In my previous post, I wrote a little about the artificial language I’m developing for The Daybringer stories. Apparently I thought I was more familiar with it than I really am (just like French!): I discovered a place in Chapter XIX where I used the wrong pronoun. For shame! Most people might not even notice it—there are…approximately zero native speakers of this language—but I noticed it, and thought I’d provide a tiny glimpse into how things work—how they’re supposed to work, at least!
“Ëth” (think death without the “d” sound) represents you (singular); “ith” (think teeth without the “t” sound) represents she. The usage occurs in the following parenthetical: o shelu fîe ith nir, which means may she be at peace. (Literally, at peace may she be.) In the interest of full disclosure, I probably wouldn’t have noticed the mistake if I weren’t double-checking things for a scene in Book II! Still, it’s used correctly in a few other places, so it’s probable that an eagle-eyed reader would catch it—and hopefully let me know!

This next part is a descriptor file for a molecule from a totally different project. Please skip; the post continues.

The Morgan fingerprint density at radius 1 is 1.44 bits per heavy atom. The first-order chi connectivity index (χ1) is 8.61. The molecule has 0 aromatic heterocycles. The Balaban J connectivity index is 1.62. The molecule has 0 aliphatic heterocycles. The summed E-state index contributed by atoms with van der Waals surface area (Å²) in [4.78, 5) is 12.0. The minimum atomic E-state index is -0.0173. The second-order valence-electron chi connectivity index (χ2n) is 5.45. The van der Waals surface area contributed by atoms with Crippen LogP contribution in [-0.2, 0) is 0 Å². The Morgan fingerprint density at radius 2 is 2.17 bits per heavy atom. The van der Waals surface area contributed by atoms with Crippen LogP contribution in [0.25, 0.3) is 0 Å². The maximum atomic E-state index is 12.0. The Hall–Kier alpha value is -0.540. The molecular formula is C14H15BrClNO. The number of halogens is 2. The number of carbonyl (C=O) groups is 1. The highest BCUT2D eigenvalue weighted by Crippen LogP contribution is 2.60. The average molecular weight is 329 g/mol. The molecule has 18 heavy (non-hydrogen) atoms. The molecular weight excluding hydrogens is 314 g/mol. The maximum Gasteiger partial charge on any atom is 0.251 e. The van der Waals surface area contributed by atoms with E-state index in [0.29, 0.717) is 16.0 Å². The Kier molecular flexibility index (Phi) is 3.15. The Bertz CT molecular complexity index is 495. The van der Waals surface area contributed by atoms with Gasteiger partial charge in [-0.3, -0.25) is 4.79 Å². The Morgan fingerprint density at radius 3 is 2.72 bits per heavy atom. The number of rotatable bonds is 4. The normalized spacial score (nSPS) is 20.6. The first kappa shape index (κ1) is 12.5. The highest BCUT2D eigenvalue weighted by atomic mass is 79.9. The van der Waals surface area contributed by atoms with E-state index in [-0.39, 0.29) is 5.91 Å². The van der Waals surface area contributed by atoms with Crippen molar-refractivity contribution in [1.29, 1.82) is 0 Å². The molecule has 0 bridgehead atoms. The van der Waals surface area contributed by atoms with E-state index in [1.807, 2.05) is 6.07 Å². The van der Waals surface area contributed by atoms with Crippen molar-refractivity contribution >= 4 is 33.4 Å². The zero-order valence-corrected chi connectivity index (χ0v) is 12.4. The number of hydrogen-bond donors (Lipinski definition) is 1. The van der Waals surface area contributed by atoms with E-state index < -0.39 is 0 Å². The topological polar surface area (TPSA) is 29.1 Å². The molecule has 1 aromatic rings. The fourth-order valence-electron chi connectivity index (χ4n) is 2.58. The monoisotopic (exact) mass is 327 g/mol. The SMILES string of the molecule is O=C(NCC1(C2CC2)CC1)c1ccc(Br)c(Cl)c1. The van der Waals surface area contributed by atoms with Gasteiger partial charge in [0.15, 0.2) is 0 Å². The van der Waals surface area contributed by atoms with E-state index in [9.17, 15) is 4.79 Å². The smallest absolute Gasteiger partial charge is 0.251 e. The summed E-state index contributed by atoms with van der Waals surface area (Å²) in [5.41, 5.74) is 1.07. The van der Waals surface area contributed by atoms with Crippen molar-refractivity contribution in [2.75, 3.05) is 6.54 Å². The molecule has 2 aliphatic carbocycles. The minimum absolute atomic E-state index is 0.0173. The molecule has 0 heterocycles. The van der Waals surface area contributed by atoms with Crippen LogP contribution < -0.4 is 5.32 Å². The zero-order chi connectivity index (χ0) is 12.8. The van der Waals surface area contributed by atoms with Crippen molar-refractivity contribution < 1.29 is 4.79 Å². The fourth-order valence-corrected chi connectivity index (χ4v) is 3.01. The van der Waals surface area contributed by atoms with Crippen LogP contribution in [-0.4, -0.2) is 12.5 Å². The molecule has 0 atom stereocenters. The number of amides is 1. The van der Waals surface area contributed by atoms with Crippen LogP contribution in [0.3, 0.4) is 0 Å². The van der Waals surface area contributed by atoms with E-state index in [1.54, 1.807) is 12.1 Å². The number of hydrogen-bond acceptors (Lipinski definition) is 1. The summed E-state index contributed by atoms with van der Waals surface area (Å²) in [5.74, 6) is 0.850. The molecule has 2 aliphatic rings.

I’ve corrected it in the Kindle edition. I’ll update the print edition soon!